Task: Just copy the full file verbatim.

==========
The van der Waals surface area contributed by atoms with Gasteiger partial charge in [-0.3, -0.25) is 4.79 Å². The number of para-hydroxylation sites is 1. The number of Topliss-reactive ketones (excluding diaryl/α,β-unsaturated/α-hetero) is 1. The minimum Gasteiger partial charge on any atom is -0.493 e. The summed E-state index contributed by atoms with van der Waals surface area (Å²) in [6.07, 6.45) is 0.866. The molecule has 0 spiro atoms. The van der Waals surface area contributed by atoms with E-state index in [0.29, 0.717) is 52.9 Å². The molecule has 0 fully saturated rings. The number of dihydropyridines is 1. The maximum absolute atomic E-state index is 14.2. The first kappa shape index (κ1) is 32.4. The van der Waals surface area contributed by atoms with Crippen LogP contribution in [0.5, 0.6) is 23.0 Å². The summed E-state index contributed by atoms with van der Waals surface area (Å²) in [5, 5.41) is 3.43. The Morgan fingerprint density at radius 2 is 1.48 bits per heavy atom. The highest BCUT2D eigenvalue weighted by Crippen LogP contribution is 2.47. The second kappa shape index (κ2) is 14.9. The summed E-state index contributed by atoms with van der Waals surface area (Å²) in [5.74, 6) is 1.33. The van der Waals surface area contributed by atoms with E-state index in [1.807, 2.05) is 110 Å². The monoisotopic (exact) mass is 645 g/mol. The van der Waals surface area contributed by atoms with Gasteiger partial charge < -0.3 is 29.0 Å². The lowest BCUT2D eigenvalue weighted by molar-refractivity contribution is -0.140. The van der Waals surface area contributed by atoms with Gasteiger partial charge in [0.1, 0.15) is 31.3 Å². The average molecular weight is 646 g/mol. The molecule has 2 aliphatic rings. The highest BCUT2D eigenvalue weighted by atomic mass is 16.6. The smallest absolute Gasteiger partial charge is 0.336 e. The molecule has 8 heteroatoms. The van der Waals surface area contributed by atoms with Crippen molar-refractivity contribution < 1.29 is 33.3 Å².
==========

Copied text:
The van der Waals surface area contributed by atoms with Gasteiger partial charge in [-0.3, -0.25) is 4.79 Å². The number of para-hydroxylation sites is 1. The number of Topliss-reactive ketones (excluding diaryl/α,β-unsaturated/α-hetero) is 1. The minimum Gasteiger partial charge on any atom is -0.493 e. The summed E-state index contributed by atoms with van der Waals surface area (Å²) in [6.07, 6.45) is 0.866. The molecule has 0 spiro atoms. The van der Waals surface area contributed by atoms with E-state index in [0.29, 0.717) is 52.9 Å². The molecule has 0 fully saturated rings. The number of dihydropyridines is 1. The maximum absolute atomic E-state index is 14.2. The first kappa shape index (κ1) is 32.4. The van der Waals surface area contributed by atoms with Crippen LogP contribution in [0.5, 0.6) is 23.0 Å². The summed E-state index contributed by atoms with van der Waals surface area (Å²) in [5, 5.41) is 3.43. The Morgan fingerprint density at radius 2 is 1.48 bits per heavy atom. The highest BCUT2D eigenvalue weighted by Crippen LogP contribution is 2.47. The second kappa shape index (κ2) is 14.9. The summed E-state index contributed by atoms with van der Waals surface area (Å²) in [5.74, 6) is 1.33. The van der Waals surface area contributed by atoms with E-state index in [1.807, 2.05) is 110 Å². The monoisotopic (exact) mass is 645 g/mol. The van der Waals surface area contributed by atoms with Gasteiger partial charge < -0.3 is 29.0 Å². The lowest BCUT2D eigenvalue weighted by molar-refractivity contribution is -0.140. The van der Waals surface area contributed by atoms with Gasteiger partial charge in [0.1, 0.15) is 31.3 Å². The average molecular weight is 646 g/mol. The molecule has 2 aliphatic rings. The highest BCUT2D eigenvalue weighted by atomic mass is 16.6. The smallest absolute Gasteiger partial charge is 0.336 e. The molecule has 8 heteroatoms. The van der Waals surface area contributed by atoms with Crippen molar-refractivity contribution < 1.29 is 33.3 Å².